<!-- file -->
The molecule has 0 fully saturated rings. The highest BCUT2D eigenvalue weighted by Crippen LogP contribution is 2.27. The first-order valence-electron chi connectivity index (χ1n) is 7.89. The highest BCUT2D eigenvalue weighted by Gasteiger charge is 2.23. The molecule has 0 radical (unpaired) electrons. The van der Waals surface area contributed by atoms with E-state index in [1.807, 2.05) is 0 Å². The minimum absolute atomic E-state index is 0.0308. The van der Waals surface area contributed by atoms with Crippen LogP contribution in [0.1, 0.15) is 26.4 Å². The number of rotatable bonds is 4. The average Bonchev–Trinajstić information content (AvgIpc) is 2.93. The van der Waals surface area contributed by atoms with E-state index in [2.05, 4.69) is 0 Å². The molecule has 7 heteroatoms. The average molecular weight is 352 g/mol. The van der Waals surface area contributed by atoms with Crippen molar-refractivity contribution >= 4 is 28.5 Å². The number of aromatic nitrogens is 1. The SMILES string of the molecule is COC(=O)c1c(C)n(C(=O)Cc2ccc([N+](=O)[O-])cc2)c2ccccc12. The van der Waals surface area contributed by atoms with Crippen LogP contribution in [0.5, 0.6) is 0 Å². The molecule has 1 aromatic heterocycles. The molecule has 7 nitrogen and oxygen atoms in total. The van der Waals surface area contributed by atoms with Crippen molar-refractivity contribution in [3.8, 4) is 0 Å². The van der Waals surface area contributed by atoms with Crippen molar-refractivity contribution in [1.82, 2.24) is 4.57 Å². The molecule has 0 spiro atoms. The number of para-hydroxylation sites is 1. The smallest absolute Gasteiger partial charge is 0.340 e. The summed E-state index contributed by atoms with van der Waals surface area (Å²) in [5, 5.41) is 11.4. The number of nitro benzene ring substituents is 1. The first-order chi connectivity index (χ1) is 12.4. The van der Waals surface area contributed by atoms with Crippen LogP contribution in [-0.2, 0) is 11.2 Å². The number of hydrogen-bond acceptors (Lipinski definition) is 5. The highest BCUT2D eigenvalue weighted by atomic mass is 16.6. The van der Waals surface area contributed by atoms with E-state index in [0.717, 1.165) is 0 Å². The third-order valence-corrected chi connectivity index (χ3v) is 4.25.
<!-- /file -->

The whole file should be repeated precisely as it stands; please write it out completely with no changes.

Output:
The molecule has 0 fully saturated rings. The highest BCUT2D eigenvalue weighted by Crippen LogP contribution is 2.27. The first-order valence-electron chi connectivity index (χ1n) is 7.89. The highest BCUT2D eigenvalue weighted by Gasteiger charge is 2.23. The molecule has 0 radical (unpaired) electrons. The van der Waals surface area contributed by atoms with E-state index in [1.807, 2.05) is 0 Å². The minimum absolute atomic E-state index is 0.0308. The van der Waals surface area contributed by atoms with Crippen LogP contribution in [0.1, 0.15) is 26.4 Å². The number of rotatable bonds is 4. The average Bonchev–Trinajstić information content (AvgIpc) is 2.93. The van der Waals surface area contributed by atoms with E-state index in [2.05, 4.69) is 0 Å². The molecule has 7 heteroatoms. The average molecular weight is 352 g/mol. The van der Waals surface area contributed by atoms with Crippen molar-refractivity contribution >= 4 is 28.5 Å². The number of aromatic nitrogens is 1. The SMILES string of the molecule is COC(=O)c1c(C)n(C(=O)Cc2ccc([N+](=O)[O-])cc2)c2ccccc12. The van der Waals surface area contributed by atoms with Crippen LogP contribution in [0.5, 0.6) is 0 Å². The molecule has 1 aromatic heterocycles. The molecule has 7 nitrogen and oxygen atoms in total. The van der Waals surface area contributed by atoms with Crippen molar-refractivity contribution in [3.8, 4) is 0 Å². The van der Waals surface area contributed by atoms with Crippen molar-refractivity contribution in [1.82, 2.24) is 4.57 Å². The molecule has 0 spiro atoms. The number of para-hydroxylation sites is 1. The smallest absolute Gasteiger partial charge is 0.340 e. The summed E-state index contributed by atoms with van der Waals surface area (Å²) in [5, 5.41) is 11.4. The number of nitro benzene ring substituents is 1. The first-order chi connectivity index (χ1) is 12.4. The van der Waals surface area contributed by atoms with Crippen LogP contribution in [-0.2, 0) is 11.2 Å². The number of hydrogen-bond acceptors (Lipinski definition) is 5. The highest BCUT2D eigenvalue weighted by atomic mass is 16.6. The van der Waals surface area contributed by atoms with E-state index in [0.717, 1.165) is 0 Å². The third-order valence-corrected chi connectivity index (χ3v) is 4.25.